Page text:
It is something we could be saying to each other throughout the world today.”

 

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Elder James S. Coleman


Source: Elder James S. Coleman

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302 – October 29 – This Day in Baptist History Past
A Church on the Move

“Among the first Baptist preachers to permanently settle in the west was William Marshall. .. . Other preachers followed Marshall . . . including Joseph Barnett, John Whitaker, James Skaggs, Benjamin Lynn, all of whom were ordained, and John Gerrard, a licensed preacher. . . [These] were responsible for forming the first Baptist church west of the mountains, the Severns Valley which was constituted June 18, 1781.”

Some of the migration west came through what was known as “Traveling Churches.” One such example is the church that had been known as the Upper Spottsylvania Church in Virginia. It had as its pastor Lewis Craig, one of the most successful of the Virginia Baptist preachers. In 1781 Craig decided to remove to Kentucky, and so great was the attachment of his members to their minister, that a majority of them decided to migrate with him.

In the midst of winter, after great hardship and danger, they arrived at their chosen destination, quickly made a clearing and established Craig’s Station on Gilbert’s Creek. Here on the second Sunday of December, 1781, they gathered for worship around the same old Bible they had used in Spottsylvania. John Taylor’s church too became a Traveling Church and relocated to the land of need.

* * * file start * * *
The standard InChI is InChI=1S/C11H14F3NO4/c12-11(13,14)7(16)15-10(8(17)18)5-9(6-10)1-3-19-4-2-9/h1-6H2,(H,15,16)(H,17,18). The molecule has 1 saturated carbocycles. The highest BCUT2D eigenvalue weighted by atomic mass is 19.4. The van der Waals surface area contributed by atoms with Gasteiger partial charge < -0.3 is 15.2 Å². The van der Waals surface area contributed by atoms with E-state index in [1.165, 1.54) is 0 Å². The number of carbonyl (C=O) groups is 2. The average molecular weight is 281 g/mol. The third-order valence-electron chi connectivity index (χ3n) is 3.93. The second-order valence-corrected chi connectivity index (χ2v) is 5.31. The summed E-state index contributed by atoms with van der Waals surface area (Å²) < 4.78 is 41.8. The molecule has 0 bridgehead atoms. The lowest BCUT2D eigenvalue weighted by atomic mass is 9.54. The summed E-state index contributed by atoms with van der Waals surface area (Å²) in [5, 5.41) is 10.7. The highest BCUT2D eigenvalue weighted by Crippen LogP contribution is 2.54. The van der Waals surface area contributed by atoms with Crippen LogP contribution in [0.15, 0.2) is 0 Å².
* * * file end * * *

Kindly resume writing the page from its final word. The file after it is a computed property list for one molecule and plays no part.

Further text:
These saints were not willing to become isolated enclaves of spiritual truth. They intended to become witnesses throughout the expanding West.

As a result, churches were established West of the Allegheny Mountains. Four churches met on October 29, 1785, at Cox’s Creek Church and formed the Salem Association, and Kentucky soon became a hot-bed of Baptist enterprise.

Dr. Dale R. Hart From: “This Day in Baptist History III” David L. Cummins pp. 631 – 633

Note from Tom: Rev. Lewis Craig was the most influential of the preaching Craig brothers. They were pioneer Baptist ministers in early Virginia, when preaching without the license of the Church of Virginia was illegal, and Craig and his brothers were occassionally jailed. Lewis is most famous as the leader of “The Travelling Church,” when he and much of his Upper Spotsylvania Church congregation made up the largest mass-immigration into frontier Kentucky — a caravan of some 600 people. He settled at Gilbert’s Creek in Garrard County, Kentucky, then moved to South Elkhorn in Fayette County, and finally he settled in Mason County, where he died. His grave remained unmarked for many years but Kentucky Baptists finally succeeded in marking his grave, though there is some reason to believe they may have marked the wrong grave. He appears to be buried in an enclosure with that of the wife of his son, Lewis Craig Jr.http://www.findagrave.com/cgi-bin/fg.cgi…